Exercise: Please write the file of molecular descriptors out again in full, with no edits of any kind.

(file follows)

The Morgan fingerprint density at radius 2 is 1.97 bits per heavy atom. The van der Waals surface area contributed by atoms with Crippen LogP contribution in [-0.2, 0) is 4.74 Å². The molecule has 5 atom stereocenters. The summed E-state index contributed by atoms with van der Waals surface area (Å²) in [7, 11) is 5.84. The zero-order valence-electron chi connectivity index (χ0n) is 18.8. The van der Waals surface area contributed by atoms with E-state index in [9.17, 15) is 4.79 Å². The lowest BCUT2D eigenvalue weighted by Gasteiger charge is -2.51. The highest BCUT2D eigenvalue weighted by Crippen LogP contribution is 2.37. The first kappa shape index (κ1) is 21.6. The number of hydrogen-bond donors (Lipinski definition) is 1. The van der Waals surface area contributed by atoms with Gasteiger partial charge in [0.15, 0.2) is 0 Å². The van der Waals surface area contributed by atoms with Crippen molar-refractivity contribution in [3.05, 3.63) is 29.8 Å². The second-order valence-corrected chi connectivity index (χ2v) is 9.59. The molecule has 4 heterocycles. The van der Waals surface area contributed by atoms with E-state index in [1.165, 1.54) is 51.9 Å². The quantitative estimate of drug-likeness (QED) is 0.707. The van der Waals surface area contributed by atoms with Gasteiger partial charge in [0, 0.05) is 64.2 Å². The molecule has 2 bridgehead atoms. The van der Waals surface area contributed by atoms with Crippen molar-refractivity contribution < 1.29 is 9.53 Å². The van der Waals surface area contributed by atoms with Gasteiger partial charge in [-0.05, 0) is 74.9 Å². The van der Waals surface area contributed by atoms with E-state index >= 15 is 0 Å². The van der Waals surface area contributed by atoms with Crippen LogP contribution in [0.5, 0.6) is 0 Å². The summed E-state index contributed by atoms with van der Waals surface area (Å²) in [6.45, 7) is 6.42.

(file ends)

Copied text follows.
The Morgan fingerprint density at radius 2 is 1.97 bits per heavy atom. The van der Waals surface area contributed by atoms with Crippen LogP contribution in [-0.2, 0) is 4.74 Å². The molecule has 5 atom stereocenters. The summed E-state index contributed by atoms with van der Waals surface area (Å²) in [7, 11) is 5.84. The zero-order valence-electron chi connectivity index (χ0n) is 18.8. The van der Waals surface area contributed by atoms with E-state index in [9.17, 15) is 4.79 Å². The lowest BCUT2D eigenvalue weighted by Gasteiger charge is -2.51. The highest BCUT2D eigenvalue weighted by Crippen LogP contribution is 2.37. The first kappa shape index (κ1) is 21.6. The number of hydrogen-bond donors (Lipinski definition) is 1. The van der Waals surface area contributed by atoms with Gasteiger partial charge in [0.15, 0.2) is 0 Å². The van der Waals surface area contributed by atoms with Crippen molar-refractivity contribution in [3.05, 3.63) is 29.8 Å². The second-order valence-corrected chi connectivity index (χ2v) is 9.59. The molecule has 4 heterocycles. The van der Waals surface area contributed by atoms with E-state index in [1.165, 1.54) is 51.9 Å². The quantitative estimate of drug-likeness (QED) is 0.707. The van der Waals surface area contributed by atoms with Gasteiger partial charge in [0, 0.05) is 64.2 Å². The molecule has 2 bridgehead atoms. The van der Waals surface area contributed by atoms with Crippen molar-refractivity contribution < 1.29 is 9.53 Å². The van der Waals surface area contributed by atoms with Gasteiger partial charge in [-0.05, 0) is 74.9 Å². The van der Waals surface area contributed by atoms with E-state index >= 15 is 0 Å². The van der Waals surface area contributed by atoms with Crippen LogP contribution in [0.5, 0.6) is 0 Å². The summed E-state index contributed by atoms with van der Waals surface area (Å²) in [6.45, 7) is 6.42.